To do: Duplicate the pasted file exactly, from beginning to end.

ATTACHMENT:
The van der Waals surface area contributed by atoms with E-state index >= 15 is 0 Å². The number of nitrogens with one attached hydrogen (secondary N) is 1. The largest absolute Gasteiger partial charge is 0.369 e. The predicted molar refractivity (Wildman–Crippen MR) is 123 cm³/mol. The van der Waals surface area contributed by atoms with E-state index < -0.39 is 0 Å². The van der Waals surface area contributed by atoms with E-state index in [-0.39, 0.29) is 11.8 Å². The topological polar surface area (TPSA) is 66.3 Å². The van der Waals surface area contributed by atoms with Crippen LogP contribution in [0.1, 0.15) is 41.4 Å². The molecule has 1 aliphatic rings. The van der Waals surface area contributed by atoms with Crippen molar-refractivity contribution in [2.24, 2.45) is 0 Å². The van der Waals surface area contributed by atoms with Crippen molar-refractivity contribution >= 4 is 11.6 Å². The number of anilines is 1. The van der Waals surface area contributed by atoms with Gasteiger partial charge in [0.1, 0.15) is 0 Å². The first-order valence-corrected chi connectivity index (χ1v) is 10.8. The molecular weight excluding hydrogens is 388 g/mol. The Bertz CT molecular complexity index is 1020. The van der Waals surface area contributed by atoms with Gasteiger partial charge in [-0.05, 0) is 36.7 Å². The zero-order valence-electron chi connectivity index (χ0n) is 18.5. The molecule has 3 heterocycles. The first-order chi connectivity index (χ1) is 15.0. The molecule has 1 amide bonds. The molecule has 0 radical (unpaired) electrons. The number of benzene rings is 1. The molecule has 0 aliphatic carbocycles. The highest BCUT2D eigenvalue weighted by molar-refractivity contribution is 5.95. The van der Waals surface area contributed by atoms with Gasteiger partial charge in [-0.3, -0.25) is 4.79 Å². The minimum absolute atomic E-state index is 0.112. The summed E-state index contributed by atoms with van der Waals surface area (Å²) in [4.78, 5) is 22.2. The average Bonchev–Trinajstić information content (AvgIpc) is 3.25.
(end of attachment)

The van der Waals surface area contributed by atoms with E-state index >= 15 is 0 Å². The number of nitrogens with one attached hydrogen (secondary N) is 1. The largest absolute Gasteiger partial charge is 0.369 e. The predicted molar refractivity (Wildman–Crippen MR) is 123 cm³/mol. The van der Waals surface area contributed by atoms with E-state index < -0.39 is 0 Å². The van der Waals surface area contributed by atoms with E-state index in [-0.39, 0.29) is 11.8 Å². The topological polar surface area (TPSA) is 66.3 Å². The van der Waals surface area contributed by atoms with Crippen LogP contribution in [0.1, 0.15) is 41.4 Å². The molecule has 1 aliphatic rings. The van der Waals surface area contributed by atoms with Crippen molar-refractivity contribution in [2.24, 2.45) is 0 Å². The van der Waals surface area contributed by atoms with Crippen molar-refractivity contribution >= 4 is 11.6 Å². The number of anilines is 1. The van der Waals surface area contributed by atoms with Gasteiger partial charge in [0.1, 0.15) is 0 Å². The first-order valence-corrected chi connectivity index (χ1v) is 10.8. The molecular weight excluding hydrogens is 388 g/mol. The Bertz CT molecular complexity index is 1020. The van der Waals surface area contributed by atoms with Gasteiger partial charge in [-0.05, 0) is 36.7 Å². The zero-order valence-electron chi connectivity index (χ0n) is 18.5. The molecule has 3 heterocycles. The first-order chi connectivity index (χ1) is 15.0. The molecule has 1 amide bonds. The molecule has 0 radical (unpaired) electrons. The number of benzene rings is 1. The molecule has 0 aliphatic carbocycles. The highest BCUT2D eigenvalue weighted by molar-refractivity contribution is 5.95. The van der Waals surface area contributed by atoms with Gasteiger partial charge in [-0.3, -0.25) is 4.79 Å². The minimum absolute atomic E-state index is 0.112. The summed E-state index contributed by atoms with van der Waals surface area (Å²) in [4.78, 5) is 22.2. The average Bonchev–Trinajstić information content (AvgIpc) is 3.25.